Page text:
How To Share Negative Divorce and a Toddler’s Behavior Skip

Even under the best of circumstances, a toddler will have a tough time adjusting to her parents’ divorce, and getting used to a new way of life without Mommy and Daddy together. Add lots of fighting and that “tug-of-war” feeling to the mix, and a tot’s reactions will be even more pronounced. And when it’s your toddler caught up in all this, your maternal heartstrings are pulled every-which-way, as you ponder how to help her. As Isolina Ricci, Ph.D. and family therapist notes, “When children are free to love both of their parents without conflict of loyalty, to have access to them both without fear of losing either, they can get on with the totally absorbing business of growing up.” Here are some common behaviors parents might see in children reacting to the stressors that come with a negative divorce, and what Moms and Dads can do to ease them.

Crying and Tantrums

The shuffle back and forth between two houses can make even the most mild-mannered tots more teary and tantrum-y than usual. You can offer her lots of reassurance before the transition from one place to the other, as well as time to say goodbye and warm up to Dad. You can also consider sending fave toys or a familiar blankie along, and allow their toddler to have a photo of the other parent or call them on the phone — this will remind her that the other parent is still there, and still loves her to pieces.

Appetite and Sleep Disturbances

Toddlers are small creatures of routine and habit. Two houses and prolonged periods of tension or fighting can disrupt their ordered little world, leading them to refuse meals or wake frequently at night. Despite the stress they’re experiencing, parents should strive to keep things as normal and consistent as they possibly can. Mealtimes, naptimes, bathtime and bedtime should be kept the same each day, helping toddlers to feel secure. As much as possible, parents should keep old family rituals alive — for example, going to the park on Saturday afternoon, just like always. And creating new rituals within each new family unit will help too, especially if a new adult comes into the picture.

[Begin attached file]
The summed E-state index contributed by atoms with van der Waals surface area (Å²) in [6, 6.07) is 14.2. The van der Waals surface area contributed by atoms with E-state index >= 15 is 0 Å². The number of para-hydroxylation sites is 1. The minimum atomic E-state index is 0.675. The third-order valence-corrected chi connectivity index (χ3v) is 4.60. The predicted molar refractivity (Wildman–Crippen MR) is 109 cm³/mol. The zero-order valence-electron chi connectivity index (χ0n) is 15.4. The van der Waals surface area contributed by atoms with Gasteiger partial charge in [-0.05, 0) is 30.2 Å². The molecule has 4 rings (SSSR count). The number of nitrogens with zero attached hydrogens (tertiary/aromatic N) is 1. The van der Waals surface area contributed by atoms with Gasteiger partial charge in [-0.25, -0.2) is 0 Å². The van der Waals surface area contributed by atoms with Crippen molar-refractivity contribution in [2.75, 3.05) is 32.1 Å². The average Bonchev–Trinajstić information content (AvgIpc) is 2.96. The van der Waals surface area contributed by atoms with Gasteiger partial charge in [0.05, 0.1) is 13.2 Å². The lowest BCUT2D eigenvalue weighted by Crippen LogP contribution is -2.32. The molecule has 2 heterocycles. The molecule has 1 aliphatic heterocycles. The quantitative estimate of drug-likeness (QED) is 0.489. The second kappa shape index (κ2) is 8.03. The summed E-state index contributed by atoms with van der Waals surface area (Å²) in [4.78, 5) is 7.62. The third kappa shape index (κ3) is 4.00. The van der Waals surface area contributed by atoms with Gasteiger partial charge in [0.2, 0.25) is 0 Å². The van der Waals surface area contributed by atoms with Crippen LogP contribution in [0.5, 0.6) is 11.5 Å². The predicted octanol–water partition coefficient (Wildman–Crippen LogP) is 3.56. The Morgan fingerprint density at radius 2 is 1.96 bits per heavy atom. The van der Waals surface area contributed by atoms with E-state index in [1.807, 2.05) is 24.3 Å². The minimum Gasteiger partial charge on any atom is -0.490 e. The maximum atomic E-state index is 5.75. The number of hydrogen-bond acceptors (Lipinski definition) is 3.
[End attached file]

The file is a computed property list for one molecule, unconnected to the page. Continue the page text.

Aggression
        
A toddler whose parents are divorcing might feel angry and sad. He wants his parents to be together, just like always — and doesn’t understand why this gigantic change has happened. These hurricane-force emotions may come out in the form of aggressive behaviors like kicking, hitting, biting or trouble following directions. During this rough patch, parents can provide things to play with that will help tots express their feelings: clay, art supplies, puppets, dolls and dollhouse furniture, stuffed animals and dress-up clothes. By making “angry shapes” or pretending that a doll is sad, a child is able to work through and process her big, scary feelings in a safer realm.

Physical Symptoms

“Me tummy hurt,” a toddler might say when her parents are divorcing. The next minute, it might be her head. Stress may be the cause of these physical symptoms — or it might be a way for her to gain her parents’ attention, too. Either way, fear and anxiety are usually behind these tummy aches, headaches and boo boos she says she has, but which you can’t see — a sign that she’s experiencing her pain emotionally and attributing it to physical pain in her body —  in the only way she knows how. A good way to soothe a worried child is to read her short, simple books that deal with the fears she’s facing right now. “Owl Babies” by Martin Waddell and Patrick Benson is comforting for kiddos having problems with separation anxiety, and “I Love You All the Time” by Jessica Hirschman, Jennifer Cole and Bonnie Bright is a reminder for little ones that their parents love them like crazy cakes, even when they’re apart.

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